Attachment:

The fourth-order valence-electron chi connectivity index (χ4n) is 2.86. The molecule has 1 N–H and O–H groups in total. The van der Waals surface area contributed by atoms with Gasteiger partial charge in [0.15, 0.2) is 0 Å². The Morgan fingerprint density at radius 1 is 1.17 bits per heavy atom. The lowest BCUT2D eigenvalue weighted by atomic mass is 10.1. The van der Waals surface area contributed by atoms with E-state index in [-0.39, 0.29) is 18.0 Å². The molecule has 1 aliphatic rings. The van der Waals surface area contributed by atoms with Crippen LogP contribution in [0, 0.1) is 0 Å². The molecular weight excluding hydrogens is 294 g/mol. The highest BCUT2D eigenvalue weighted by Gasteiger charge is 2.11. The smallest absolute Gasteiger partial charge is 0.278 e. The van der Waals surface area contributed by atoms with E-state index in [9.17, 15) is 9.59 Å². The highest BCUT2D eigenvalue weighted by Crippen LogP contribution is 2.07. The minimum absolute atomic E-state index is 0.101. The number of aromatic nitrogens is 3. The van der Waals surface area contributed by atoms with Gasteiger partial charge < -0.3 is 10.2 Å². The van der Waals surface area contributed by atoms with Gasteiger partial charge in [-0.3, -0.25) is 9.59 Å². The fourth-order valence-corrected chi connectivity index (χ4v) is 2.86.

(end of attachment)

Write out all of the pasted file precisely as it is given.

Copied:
The fourth-order valence-electron chi connectivity index (χ4n) is 2.86. The molecule has 1 N–H and O–H groups in total. The van der Waals surface area contributed by atoms with Gasteiger partial charge in [0.15, 0.2) is 0 Å². The Morgan fingerprint density at radius 1 is 1.17 bits per heavy atom. The lowest BCUT2D eigenvalue weighted by atomic mass is 10.1. The van der Waals surface area contributed by atoms with E-state index in [-0.39, 0.29) is 18.0 Å². The molecule has 1 aliphatic rings. The van der Waals surface area contributed by atoms with Crippen LogP contribution in [0, 0.1) is 0 Å². The molecular weight excluding hydrogens is 294 g/mol. The highest BCUT2D eigenvalue weighted by Gasteiger charge is 2.11. The smallest absolute Gasteiger partial charge is 0.278 e. The van der Waals surface area contributed by atoms with E-state index in [9.17, 15) is 9.59 Å². The highest BCUT2D eigenvalue weighted by Crippen LogP contribution is 2.07. The minimum absolute atomic E-state index is 0.101. The number of aromatic nitrogens is 3. The van der Waals surface area contributed by atoms with Gasteiger partial charge < -0.3 is 10.2 Å². The van der Waals surface area contributed by atoms with Gasteiger partial charge in [-0.3, -0.25) is 9.59 Å². The fourth-order valence-corrected chi connectivity index (χ4v) is 2.86.